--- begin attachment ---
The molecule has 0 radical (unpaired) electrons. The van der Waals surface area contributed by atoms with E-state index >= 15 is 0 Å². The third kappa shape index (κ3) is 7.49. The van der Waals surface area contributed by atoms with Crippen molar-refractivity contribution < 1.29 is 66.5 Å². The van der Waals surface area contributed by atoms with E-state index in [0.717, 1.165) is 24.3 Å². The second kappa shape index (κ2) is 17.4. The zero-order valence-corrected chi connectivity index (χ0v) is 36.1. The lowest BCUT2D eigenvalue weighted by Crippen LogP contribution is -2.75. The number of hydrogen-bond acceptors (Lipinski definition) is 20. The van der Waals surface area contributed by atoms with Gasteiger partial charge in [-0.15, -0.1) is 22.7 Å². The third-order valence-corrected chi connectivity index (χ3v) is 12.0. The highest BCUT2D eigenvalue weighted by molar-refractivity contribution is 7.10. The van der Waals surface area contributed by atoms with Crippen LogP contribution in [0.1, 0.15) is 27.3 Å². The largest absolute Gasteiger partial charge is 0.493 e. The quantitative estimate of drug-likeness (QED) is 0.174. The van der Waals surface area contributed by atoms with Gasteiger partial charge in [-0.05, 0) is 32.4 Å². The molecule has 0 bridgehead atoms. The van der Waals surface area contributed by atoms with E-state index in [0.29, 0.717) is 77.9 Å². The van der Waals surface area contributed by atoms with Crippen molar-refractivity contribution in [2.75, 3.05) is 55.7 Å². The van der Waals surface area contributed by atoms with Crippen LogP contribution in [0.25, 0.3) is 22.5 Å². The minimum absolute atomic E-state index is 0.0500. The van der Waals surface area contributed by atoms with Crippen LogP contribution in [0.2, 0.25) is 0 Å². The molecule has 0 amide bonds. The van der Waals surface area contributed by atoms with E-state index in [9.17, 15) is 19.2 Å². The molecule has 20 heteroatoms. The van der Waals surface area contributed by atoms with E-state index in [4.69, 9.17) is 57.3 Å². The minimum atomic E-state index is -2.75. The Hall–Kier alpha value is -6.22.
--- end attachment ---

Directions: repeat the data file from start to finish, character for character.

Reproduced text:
The molecule has 0 radical (unpaired) electrons. The van der Waals surface area contributed by atoms with E-state index >= 15 is 0 Å². The third kappa shape index (κ3) is 7.49. The van der Waals surface area contributed by atoms with Crippen molar-refractivity contribution < 1.29 is 66.5 Å². The van der Waals surface area contributed by atoms with E-state index in [0.717, 1.165) is 24.3 Å². The second kappa shape index (κ2) is 17.4. The zero-order valence-corrected chi connectivity index (χ0v) is 36.1. The lowest BCUT2D eigenvalue weighted by Crippen LogP contribution is -2.75. The number of hydrogen-bond acceptors (Lipinski definition) is 20. The van der Waals surface area contributed by atoms with Gasteiger partial charge in [-0.15, -0.1) is 22.7 Å². The third-order valence-corrected chi connectivity index (χ3v) is 12.0. The highest BCUT2D eigenvalue weighted by molar-refractivity contribution is 7.10. The van der Waals surface area contributed by atoms with Crippen LogP contribution in [0.1, 0.15) is 27.3 Å². The largest absolute Gasteiger partial charge is 0.493 e. The quantitative estimate of drug-likeness (QED) is 0.174. The van der Waals surface area contributed by atoms with Gasteiger partial charge in [-0.05, 0) is 32.4 Å². The molecule has 0 bridgehead atoms. The van der Waals surface area contributed by atoms with E-state index in [0.29, 0.717) is 77.9 Å². The van der Waals surface area contributed by atoms with Crippen molar-refractivity contribution in [2.75, 3.05) is 55.7 Å². The van der Waals surface area contributed by atoms with Crippen LogP contribution in [0.25, 0.3) is 22.5 Å². The minimum absolute atomic E-state index is 0.0500. The van der Waals surface area contributed by atoms with Crippen LogP contribution in [0.2, 0.25) is 0 Å². The molecule has 0 amide bonds. The van der Waals surface area contributed by atoms with E-state index in [9.17, 15) is 19.2 Å². The molecule has 20 heteroatoms. The van der Waals surface area contributed by atoms with E-state index in [4.69, 9.17) is 57.3 Å². The minimum atomic E-state index is -2.75. The Hall–Kier alpha value is -6.22.